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Book Review: To All the Boys I’ve Loved Before (To All the Boys I’ve Loved Before #1) by Jenny Han

To all the boys I've loved before
To All the Boys I’ve Loved Before is the story of Lara Jean.Who has never openly admitted her crushes, but instead wrote each boy a letter about how she felt. Then sealed it, and hid it in a box under her bed. But one day Lara Jean discovers that somehow her secret box of letters has been mailed. Causing all her crushes from her past to confront her about the letters: her first kiss, the boy from summer camp, even her sister’s ex-boyfrien. Josh. As she learns to deal with her past loves face to face, Lara Jean discovers that something good may come out of these letters after all.

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Book Review: Nappily Ever After (Nappily #1) by Trisha R. Thomas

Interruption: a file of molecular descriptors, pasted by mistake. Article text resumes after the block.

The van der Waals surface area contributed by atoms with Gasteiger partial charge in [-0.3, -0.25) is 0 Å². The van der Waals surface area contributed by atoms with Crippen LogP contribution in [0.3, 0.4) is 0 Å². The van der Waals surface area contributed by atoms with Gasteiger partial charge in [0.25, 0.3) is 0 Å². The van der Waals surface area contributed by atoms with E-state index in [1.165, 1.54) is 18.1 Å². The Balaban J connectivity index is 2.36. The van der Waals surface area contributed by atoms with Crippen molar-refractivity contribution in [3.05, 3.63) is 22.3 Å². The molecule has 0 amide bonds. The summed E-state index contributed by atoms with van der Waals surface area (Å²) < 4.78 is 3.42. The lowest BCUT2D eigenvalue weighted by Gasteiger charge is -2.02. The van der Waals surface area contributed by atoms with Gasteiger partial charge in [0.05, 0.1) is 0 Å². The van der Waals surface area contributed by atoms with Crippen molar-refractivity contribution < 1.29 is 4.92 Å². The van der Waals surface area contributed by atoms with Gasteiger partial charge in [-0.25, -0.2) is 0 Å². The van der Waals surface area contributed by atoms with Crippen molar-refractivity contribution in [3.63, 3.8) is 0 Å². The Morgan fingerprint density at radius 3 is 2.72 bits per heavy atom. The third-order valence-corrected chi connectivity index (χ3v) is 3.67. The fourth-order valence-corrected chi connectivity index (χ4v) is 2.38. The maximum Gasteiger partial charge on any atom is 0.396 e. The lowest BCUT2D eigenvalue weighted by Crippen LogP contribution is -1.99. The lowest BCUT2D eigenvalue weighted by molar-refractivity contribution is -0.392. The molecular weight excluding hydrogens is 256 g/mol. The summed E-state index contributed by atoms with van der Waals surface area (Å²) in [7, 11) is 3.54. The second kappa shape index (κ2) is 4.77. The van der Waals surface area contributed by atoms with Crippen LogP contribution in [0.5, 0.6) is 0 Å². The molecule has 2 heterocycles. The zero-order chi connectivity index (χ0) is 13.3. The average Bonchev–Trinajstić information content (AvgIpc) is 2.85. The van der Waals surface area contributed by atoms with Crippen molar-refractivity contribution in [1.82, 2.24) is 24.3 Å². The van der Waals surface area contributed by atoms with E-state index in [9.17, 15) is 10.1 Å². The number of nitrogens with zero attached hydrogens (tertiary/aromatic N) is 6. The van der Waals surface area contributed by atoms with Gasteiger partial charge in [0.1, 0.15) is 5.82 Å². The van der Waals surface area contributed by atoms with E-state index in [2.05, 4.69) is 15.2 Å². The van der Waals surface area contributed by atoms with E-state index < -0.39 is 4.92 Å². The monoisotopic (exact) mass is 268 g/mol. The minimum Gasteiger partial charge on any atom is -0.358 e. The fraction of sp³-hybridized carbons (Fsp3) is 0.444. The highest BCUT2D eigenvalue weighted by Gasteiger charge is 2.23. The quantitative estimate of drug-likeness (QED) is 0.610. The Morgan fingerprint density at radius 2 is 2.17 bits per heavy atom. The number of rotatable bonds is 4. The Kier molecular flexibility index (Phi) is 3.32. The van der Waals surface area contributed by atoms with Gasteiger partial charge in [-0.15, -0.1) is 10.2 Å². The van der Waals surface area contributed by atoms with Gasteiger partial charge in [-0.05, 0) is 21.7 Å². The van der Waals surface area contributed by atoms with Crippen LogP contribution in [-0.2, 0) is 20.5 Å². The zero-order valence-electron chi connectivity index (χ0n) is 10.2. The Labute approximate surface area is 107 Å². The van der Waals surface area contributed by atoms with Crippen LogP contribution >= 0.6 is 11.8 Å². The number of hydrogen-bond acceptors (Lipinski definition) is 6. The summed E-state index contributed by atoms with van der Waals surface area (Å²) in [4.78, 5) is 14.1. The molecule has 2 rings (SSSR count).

What happens when you toss tradition out the window and really start living for yourself?

Venus Johnston has a great job, a beautiful home, and a loving live-in boyfriend named Clint, who happens to be a drop-dead gorgeous doctor. She also has a weekly beauty-parlor date with Tina, who keeps Venus’s long, processed hair slick and straight. But when Clint–who’s been reluctant to commit over the past four years–brings home a puppy instead of an engagement ring, Venus decides to give it all up. She trades in her long hair for a dramatically short, natural cut and sends Clint packing.

It’s a bold declaration of independence–one that has effects she never could have imagined. Reactions from friends and coworkers range from concern to contempt to outright condemnation. And when Clint moves on and starts dating a voluptuous, long-haired beauty, Venus is forced to question what she really wants out of life. With wit, resilience, and a lot of determination, she finally learns what true happiness is–on her own terms. Told with style, savvy, and humor, Nappily Ever After is a novel that marks the debut of a fresh new voice in fiction.